If Beale Street Could Talk reviews

The Original BJ
Emeritus
Posts: 4252
Joined: Mon Apr 28, 2003 8:49 pm

Re: If Beale Street Could Talk reviews

Postby The Original BJ » Sat Nov 10, 2018 2:20 am

I wasn't an extreme acolyte of Moonlight -- I found it a smaller, less emotionally overwhelming experience than many did -- but my second viewing of that film made me realize my initial response was more a reaction to the hype than a fair evaluation of the movie itself, which is certainly a beautifully filmed and sensitively rendered piece, deserving of praise and the work of a clear filmmaking talent.

For me, If Beale Street Could Talk confirms BOTH my feeling that Barry Jenkins is a noteworthy film artist, as well as my feeling that his work nonetheless keeps me slightly at a distance. I think part of this stems from the fact that Jenkins doesn't seem to be too interested in plot -- the nuts and bolts of the story were, for me, not where Moonlight truly shone (forgive the pun), and the exact beats of the plot in If Beale Street Could Talk are also a bit on the thin side. Which is to say, once you know the premise of the movie, there isn't a ton that surprises on a story level, and I generally find that the movies that affect me the most emotionally are the ones that make me feel like I've been taken on a real journey.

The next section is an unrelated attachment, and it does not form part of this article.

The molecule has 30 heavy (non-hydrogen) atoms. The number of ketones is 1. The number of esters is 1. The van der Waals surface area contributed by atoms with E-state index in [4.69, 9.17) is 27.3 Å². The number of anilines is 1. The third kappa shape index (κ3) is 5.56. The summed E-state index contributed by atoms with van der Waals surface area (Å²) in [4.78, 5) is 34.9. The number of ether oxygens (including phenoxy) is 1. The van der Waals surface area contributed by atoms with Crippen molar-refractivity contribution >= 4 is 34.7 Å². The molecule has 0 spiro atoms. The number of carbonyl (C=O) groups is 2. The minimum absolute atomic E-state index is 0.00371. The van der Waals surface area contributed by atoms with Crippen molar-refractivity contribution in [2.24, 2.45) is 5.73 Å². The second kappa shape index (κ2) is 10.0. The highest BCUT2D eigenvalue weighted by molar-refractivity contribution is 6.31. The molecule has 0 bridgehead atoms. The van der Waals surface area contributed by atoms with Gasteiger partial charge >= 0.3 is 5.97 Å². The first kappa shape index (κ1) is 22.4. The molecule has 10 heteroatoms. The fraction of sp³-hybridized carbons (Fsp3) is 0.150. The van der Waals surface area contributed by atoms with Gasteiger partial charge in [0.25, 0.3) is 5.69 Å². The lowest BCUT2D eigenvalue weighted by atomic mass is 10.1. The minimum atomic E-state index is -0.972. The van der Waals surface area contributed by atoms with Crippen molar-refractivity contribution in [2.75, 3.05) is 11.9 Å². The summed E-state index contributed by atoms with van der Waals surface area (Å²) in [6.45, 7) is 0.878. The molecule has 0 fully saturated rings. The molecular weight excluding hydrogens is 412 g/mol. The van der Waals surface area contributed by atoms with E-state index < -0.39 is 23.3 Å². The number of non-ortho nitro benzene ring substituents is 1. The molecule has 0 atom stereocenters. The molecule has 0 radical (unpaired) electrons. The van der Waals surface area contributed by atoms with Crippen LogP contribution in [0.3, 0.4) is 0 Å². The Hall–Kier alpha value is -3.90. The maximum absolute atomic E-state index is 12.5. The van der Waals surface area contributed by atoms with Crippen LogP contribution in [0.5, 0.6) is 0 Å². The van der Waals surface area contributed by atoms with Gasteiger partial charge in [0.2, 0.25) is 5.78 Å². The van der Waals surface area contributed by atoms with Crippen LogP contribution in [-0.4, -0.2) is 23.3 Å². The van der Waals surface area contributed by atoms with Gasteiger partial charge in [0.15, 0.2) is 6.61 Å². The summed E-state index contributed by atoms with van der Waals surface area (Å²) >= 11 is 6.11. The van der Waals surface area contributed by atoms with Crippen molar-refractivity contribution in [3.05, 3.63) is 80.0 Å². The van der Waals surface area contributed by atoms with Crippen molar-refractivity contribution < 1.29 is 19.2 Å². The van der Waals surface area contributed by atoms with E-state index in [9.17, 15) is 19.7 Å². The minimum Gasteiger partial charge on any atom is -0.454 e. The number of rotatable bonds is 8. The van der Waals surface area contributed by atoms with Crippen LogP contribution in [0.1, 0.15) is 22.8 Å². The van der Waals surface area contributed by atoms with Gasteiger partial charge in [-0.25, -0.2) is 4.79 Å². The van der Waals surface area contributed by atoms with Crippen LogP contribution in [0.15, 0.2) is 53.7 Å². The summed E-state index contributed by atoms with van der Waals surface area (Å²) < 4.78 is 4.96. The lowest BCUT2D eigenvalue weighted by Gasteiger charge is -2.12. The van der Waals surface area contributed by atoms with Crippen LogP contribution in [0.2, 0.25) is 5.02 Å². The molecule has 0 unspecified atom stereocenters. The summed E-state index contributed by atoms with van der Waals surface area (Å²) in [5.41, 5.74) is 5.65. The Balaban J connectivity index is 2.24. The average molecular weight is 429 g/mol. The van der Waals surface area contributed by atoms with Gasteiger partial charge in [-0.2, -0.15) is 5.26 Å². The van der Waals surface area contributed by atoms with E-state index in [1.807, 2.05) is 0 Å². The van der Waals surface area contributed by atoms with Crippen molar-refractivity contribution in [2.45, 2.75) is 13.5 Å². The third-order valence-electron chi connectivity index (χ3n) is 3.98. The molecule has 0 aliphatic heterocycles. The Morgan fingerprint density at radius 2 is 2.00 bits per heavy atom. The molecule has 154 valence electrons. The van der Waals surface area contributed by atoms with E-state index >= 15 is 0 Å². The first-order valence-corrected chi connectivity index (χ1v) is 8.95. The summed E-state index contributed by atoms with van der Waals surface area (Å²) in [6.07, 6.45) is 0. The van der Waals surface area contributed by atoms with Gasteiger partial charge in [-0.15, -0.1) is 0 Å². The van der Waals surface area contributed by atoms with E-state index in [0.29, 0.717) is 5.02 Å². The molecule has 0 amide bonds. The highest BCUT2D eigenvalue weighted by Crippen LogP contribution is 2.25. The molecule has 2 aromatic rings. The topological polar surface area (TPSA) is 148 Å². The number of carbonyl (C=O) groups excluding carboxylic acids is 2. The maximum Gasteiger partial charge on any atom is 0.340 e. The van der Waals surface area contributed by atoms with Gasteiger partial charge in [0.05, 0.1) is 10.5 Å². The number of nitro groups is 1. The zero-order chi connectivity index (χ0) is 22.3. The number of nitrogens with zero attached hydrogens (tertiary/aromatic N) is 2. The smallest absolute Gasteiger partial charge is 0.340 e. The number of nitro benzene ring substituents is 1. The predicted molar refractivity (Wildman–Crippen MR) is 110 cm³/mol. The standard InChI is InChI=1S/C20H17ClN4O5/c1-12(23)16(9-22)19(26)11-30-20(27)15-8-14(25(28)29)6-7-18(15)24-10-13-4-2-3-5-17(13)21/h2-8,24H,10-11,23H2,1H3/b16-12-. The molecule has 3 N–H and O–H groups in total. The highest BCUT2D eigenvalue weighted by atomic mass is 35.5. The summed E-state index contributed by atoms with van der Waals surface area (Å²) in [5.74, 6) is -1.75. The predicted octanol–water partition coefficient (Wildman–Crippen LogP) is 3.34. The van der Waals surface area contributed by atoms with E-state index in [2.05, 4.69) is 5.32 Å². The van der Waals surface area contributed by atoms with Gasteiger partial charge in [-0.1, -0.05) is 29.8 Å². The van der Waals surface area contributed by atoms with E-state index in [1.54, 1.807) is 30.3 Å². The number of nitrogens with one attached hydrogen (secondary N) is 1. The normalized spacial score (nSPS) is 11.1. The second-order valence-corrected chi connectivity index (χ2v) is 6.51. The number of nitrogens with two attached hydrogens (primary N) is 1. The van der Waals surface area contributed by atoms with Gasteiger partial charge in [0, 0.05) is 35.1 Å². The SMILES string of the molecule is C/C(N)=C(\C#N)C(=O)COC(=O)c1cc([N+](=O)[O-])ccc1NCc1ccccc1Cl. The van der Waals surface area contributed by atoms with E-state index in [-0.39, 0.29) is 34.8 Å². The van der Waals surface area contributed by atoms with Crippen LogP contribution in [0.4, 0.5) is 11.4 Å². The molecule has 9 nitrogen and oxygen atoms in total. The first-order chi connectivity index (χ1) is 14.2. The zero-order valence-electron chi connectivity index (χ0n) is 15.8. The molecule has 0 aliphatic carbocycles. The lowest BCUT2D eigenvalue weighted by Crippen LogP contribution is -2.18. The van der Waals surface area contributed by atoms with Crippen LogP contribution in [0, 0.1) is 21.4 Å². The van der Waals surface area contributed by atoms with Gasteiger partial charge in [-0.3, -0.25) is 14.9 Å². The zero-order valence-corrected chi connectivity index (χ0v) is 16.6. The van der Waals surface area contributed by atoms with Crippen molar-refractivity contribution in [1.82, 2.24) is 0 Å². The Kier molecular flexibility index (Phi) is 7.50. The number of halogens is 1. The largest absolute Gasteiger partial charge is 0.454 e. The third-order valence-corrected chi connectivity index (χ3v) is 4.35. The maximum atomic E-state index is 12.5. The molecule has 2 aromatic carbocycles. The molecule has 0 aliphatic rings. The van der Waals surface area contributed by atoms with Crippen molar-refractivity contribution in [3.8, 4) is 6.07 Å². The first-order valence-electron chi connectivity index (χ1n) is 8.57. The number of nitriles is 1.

But to dwell on that too much would be to seriously underrate how captivating the film is as a visual and sensory experience. I co-sign everything Flipp wrote in his second paragraph -- the cinematography here is delicately gorgeous, accompanied by an achingly romantic score, beautiful costumes, and a tempo that balances languid long shots with startling cuts. Jenkins's focus on the faces and bodies of his characters -- and the way they interact physically and within their environments -- is evidence of a director with real visual gifts, who understands the way images reveal information about his characters that doesn't need to be explicated through words.

I've not read this work from Baldwin, so I have no idea if the structure is inherent to the source material or if it was Jenkins's invention, but the way the film builds its narrative is also quite impressive. As I said before, I don't think the plot (i.e. the specific events that occur) is necessarily the movie's strong suit, but the way the story events are all ordered makes for a tantalizing blend of past and present, fiction and reality, dream and memory. And I don't think it would be fair to say, well, if you put everything in order, it wouldn't be as interesting -- the fact that events are ordered THIS way brings out interesting layers in the material, as the film slowly lets the viewer in to understanding the full scope of these characters' lives, and how they got to their present moment. (In particular, kudos for pulling off out-of-order flashbacks so well, making the film feel less like a present-day story and a past-tense one, and more an interwoven blend of moments that all accumulate.)

I'm assuming the voice-over is taken from Baldwin directly -- I thought Jenkins did a good job of weaving this in in a manner that didn't seem to rely on it too much, while incorporating clear European and Asian art film influences into his visuals. The effect is to take a story written by and about black Americans and filter it through styles of world cinema that have rarely focused on subjects such as these, allowing for a thoroughly fresh look and feel to this story of 1970s Harlem.